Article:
Across all of Mexico, one can see small shrines, tattoos, jewelry, and small knick-knacks honouring this grim reaper figure known as the Santa Muerte. She is often venerated by the underworld and might be regarded as a patroness of drug cartels, hookers, and thieves. Despite this unsavoury following, there is a substantial and possibly growing number of devotees among Mexico’s otherwise law abiding citizens.
While in Nuevo Laredo during my several visits, I found a rather large and open following of the Santa Muerte. While I never sought out these places, I came across them frequently on the roadsides, in businesses, and on the sides of peoples’ houses. One time, I saw a little shrine at the side of a residence. I asked the homeowner if I could take a picture and he invited me on his property to get a better picture. After I took a picture of the small figure, he showed me a shed beside his house which housed several large figures of the Santa Muerte.
While I consider myself a more intrepid traveler than most, I must admit that these places and that figure give me the creeps. Below are some pictures that I took at a chapel that I randomly happened across on the side of Mexico 85 as one leaves Nuevo Laredo. At this site, there were two buildings on a small property with a large statue of this figure between the two buildings.
Devotees to this figure leave candles, write prayers, and leave offerings of cash, cigarettes, and liquor. It is interesting to note that, while churches are closed during the day, these shrines are wide open to anyone at apparently any time.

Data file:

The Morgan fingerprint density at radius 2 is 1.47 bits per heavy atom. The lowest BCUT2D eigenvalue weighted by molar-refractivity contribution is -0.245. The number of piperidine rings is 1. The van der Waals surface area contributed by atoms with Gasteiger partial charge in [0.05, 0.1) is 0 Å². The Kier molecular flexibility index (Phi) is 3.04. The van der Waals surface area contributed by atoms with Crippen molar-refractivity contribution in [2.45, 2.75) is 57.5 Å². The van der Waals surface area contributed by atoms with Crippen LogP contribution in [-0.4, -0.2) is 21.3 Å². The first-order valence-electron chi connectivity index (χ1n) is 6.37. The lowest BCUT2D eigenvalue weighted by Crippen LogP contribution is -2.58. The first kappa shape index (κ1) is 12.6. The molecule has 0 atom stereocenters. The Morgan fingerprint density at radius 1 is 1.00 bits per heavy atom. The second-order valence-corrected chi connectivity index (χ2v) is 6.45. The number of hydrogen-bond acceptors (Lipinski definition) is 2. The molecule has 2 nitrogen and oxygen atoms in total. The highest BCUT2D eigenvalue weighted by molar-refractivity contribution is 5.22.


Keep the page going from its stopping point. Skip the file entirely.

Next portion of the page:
While I did go into the larger of the two buildings, I did not feel safe enough in that place to take more pictures of the exterior of it or the interior of the other building (which had only one entrance and exit). One must be smart and calculate risks, and I am always mindful of possible escapes when I wander into places that I am not expected to be poking around.
At the risk of sounding closed-minded, I have to say that my general impression of this figure and these places is that they are idolatry at its most open and blatant form. The fruits of this devotion are far from enviable and I am weary of anyone who wears this figure on themselves or sets up altars to the same.
While I cannot easily describe the feeling that I got in these places, I can say that it was not a pleasant one. I came, I saw, and I have no desire to go back.